The Woods
directed by Lucky McKee
(MGM, 2006)

There's just something about horror and boarding schools for girls. With the exception of Eastland (that's a Facts of Life reference), I can't think of any school for girls that isn't terrorized by a murderer or haunted by ghosts or witches. This boarding school is no exception, as there are all kinds of weird things going on behind its doors -- not to mention out in the surrounding woods.

Set in 1965, The Woods has a nice, distinctive feel to it, and the creepy potential the film shows early on lasts all the way to the somewhat ridiculous climactic scenes near the end. The only real weakness here is the story, as the atmosphere remains dark and creepy throughout, and an excellent cast rises to every occasion, no matter how many horror movie cliches dot the landscape.

Heather Fasulo (Agnes Bruckner) finds herself at this secluded school largely because she is an embarrassment to her uncaring mother. Yes, there was the small matter of arson, but it doesn't take a Freud to figure out Heather was acting out for the kind of attention her mother refused to give. Heather isn't happy in her new situation. She befriends a demure girl by the name of Marcy (Lauren Birkell), but she is immediately targeted for abuse by Samantha (Rachel Nichols), the leader of the cool-girl school clique, who gives her the much-used moniker of Fire-Crotch. Heather also has a bad habit of getting into trouble, which does not endear her to her teachers. Still, Miss Traverse (Patricia Clarkson), the headmistress, shows a special interest in her, even giving her a scholarship based on Heather's performance on a strange, IQ-like test. Being special isn't necessarily a good thing at this school, though; special girls have an odd habit of disappearing.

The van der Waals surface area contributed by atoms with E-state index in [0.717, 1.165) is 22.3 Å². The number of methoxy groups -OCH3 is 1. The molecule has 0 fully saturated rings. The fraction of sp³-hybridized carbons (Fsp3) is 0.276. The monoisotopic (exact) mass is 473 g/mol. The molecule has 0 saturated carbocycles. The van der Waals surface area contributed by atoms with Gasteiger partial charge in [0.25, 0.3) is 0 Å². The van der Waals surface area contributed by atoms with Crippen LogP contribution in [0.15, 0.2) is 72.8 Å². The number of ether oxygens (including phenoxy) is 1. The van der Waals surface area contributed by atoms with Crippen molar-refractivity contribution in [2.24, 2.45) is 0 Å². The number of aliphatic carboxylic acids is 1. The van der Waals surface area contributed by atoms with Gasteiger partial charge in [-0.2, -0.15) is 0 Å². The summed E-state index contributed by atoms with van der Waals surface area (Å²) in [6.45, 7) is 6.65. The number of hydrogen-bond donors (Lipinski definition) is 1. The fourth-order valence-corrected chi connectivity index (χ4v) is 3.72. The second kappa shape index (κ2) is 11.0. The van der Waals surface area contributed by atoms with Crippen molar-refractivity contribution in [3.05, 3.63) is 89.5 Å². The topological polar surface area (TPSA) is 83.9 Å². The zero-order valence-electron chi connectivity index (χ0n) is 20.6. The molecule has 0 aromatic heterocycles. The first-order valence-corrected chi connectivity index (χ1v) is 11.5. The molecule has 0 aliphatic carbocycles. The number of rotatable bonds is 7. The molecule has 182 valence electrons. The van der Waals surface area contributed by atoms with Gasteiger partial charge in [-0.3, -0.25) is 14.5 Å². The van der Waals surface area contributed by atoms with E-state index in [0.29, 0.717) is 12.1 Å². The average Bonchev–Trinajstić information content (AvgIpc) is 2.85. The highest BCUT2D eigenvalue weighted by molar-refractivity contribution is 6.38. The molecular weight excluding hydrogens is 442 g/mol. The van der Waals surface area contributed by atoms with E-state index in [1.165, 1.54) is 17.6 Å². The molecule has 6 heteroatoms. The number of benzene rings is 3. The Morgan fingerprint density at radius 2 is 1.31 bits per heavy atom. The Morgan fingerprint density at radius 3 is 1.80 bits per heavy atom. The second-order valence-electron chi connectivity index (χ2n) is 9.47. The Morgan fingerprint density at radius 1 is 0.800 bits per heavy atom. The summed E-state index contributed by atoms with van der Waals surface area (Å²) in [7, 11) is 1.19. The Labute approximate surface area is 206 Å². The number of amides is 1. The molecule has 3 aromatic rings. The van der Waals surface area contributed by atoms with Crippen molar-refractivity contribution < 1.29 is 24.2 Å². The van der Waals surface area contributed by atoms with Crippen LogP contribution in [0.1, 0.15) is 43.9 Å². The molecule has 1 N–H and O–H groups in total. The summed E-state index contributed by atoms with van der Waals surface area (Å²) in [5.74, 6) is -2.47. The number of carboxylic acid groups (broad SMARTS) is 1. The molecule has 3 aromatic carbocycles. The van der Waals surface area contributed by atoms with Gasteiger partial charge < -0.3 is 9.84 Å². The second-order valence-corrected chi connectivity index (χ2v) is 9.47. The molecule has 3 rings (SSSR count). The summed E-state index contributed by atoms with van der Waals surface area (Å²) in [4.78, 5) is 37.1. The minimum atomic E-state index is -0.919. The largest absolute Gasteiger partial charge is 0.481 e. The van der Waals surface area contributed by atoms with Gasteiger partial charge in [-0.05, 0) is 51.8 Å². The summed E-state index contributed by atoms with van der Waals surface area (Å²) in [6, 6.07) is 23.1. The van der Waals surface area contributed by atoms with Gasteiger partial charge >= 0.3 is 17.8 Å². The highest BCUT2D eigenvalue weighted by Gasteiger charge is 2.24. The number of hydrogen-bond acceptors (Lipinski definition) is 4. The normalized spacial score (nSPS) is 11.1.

With the sinisterly sweet Miss Traverse hovering over the school, stony-faced teachers ready to unload on you in a heartbeat, and one teacher with a completely unexplained facial tic wandering around, it's not hard to tell this is a weird place. The fact that everyone on the staff is a school alumnus is also a telling fact.

Everything starts falling into place once we hear the sinister legend of the school. Supposedly, three witches came out of the woods one day long ago and took over the school (going Lizzie Borden all over the headmistress -- nice); now, there are supposedly all these girls out in the woods who will do really nasty things to you if you wander into their territory. Heather, for her part, begins having nightmarish visions that seem to confirm much of the story -- as does her first attempt to run away through the dark and isolated woods. It looks like she might actually survive the whole the whole ordeal when her father (Bruce Campbell) comes to get her -- but just when it looks like she is out, the Woods pull her back in!

I realize that all of this sounds pretty good, and it is. You've got your hot, red-headed schoolgirl, a bevy of creepy teachers, one bonafide catfight, the tangy smell of witchcraft in the air, a dark and mysterious forest, and Bruce frickin' Campbell all in the mix. Unfortunately, the big payoff is disappointing. There's some nice axe-tion in there but the climax comes off as more than a little bit silly. I don't like to drive in the fog, but the spectre of a creeping fog really doesn't scare me, and that's only part of the problem.

Still, director Lucky McKee merits a lot of praise where The Woods is concerned. The film certainly didn't deserve to sit on the shelf for month after month following its completion in 2003. McKee put everything in place for something special, but the story just comes up a little short in the end. I thought Clarkson was absolutely mesmerizing as Miss Traverse, and Bruckner is a rising star of not-to-be-missed quality. Despite its story-related faults, The Woods is definitely worth watching and ranks far above most horror films coming out of Hollywood.

review by
Daniel Jolley

17 April 2010

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